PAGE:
Medicare Home Health:

Effect on Spending of Limiting Payment for Non-Patient-Care Costs

HEHS-00-19R: Published: Oct 19, 1999. Publicly Released: Oct 19, 1999.

Additional Materials:


William J. Scanlon
(202) 512-7114


Office of Public Affairs
(202) 512-4800

Pursuant to a congressional request, GAO modelled the impact of constraining, through various limits, home health agency (HHA) costs that are not directly related to patient care, focusing on the: (1) variation in total and non-patient-care costs across agencies; and (2) effect on Medicare payments if constraints were imposed on payments for non-patient-care costs.

GAO noted that: (1) per-visit costs varied widely both by visit type and across free-standing agencies; (2) home health aide visits were the least expensive, and medical social service visits were the most expensive; (3) across agencies, costs per visit for the most expensive agencies were 4 to 10 times those of the least expensive agencies, depending on the type of visit; (4) non-patient-care costs constituted a substantial portion of the cost for each home health visit, averaging around 44 percent for each visit type; (5) moreover, the portion of visit costs that were not directly related to patient care was higher for more expensive visits; (6) in addition, for the sample of free-standing HHAs GAO analyzed, Medicare payments would have been approximately 4 to 13 percent less if payments for non-patient-care costs had been held to various limits based on the cost experience of a subset of HHAs; (7) for example, if Medicare payments for non-patient-care costs had been limited to the median costs of free-standing HHAs (the 50th percentile), total payments would have been reduced by 3.9 percent; (8) if payments for non-patient-care costs had been limited to the cost level of the least expensive 20 percent of HHAs (20th percentile), total spending would have been 12.6 percent lower; (9) the per-visit cost limits already indirectly constrain Medicare payments for non-patient care costs, although not as much as a limit applied directly to non-patient-care costs would; and (10) it is not known how the savings estimates would have differed if all HHAs, including the generally higher-cost hospital-based ones, had been included in the analysis.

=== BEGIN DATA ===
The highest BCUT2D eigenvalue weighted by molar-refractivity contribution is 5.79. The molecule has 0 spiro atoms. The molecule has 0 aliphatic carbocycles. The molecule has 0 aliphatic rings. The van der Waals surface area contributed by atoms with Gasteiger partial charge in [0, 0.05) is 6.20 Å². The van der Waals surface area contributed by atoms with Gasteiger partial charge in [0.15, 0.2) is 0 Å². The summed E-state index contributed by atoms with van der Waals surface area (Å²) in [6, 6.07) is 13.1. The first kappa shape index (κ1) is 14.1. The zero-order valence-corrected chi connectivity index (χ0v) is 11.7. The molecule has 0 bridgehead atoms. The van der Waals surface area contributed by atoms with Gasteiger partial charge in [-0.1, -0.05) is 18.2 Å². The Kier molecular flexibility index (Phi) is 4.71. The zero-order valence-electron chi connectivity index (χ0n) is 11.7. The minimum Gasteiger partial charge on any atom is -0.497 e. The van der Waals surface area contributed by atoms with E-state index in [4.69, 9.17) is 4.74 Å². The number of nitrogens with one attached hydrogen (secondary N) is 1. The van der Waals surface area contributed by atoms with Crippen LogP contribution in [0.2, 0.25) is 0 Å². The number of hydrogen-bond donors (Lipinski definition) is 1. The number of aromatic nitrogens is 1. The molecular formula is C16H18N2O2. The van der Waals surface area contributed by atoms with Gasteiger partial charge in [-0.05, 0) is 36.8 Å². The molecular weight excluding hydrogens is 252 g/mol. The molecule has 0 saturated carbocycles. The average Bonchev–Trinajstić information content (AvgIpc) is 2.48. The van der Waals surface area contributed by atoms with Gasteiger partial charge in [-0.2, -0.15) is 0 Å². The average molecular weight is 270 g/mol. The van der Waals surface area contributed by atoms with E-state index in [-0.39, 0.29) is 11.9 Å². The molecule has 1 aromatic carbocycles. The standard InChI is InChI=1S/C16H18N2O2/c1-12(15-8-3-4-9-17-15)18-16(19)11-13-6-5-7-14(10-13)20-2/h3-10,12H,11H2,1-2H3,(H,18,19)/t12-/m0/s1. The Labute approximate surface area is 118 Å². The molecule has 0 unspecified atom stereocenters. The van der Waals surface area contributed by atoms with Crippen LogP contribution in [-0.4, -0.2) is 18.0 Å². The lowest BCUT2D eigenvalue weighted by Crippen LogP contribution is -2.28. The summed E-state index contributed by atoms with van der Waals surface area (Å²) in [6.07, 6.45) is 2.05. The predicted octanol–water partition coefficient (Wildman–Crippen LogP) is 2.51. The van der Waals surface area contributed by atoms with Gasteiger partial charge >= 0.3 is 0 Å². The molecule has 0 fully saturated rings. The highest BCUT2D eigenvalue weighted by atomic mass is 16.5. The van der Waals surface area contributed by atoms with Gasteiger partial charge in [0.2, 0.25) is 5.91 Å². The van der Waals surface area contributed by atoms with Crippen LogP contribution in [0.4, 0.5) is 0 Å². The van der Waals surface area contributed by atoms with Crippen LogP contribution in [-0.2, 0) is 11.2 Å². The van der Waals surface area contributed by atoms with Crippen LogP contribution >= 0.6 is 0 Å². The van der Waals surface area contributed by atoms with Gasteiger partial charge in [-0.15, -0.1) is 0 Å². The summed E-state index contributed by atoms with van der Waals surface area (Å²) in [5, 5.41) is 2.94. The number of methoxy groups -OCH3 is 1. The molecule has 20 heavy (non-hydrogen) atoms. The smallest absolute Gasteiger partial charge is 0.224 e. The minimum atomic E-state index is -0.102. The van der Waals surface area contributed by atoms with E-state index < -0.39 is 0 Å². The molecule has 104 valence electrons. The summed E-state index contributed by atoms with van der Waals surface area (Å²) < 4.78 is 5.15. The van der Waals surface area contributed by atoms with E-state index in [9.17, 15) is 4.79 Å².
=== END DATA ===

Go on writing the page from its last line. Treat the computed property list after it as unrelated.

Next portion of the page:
Jan 21, 2021

Jan 14, 2021

Jan 4, 2021

Dec 22, 2020

Dec 16, 2020

Dec 14, 2020

Dec 10, 2020

Looking for more? Browse all our products here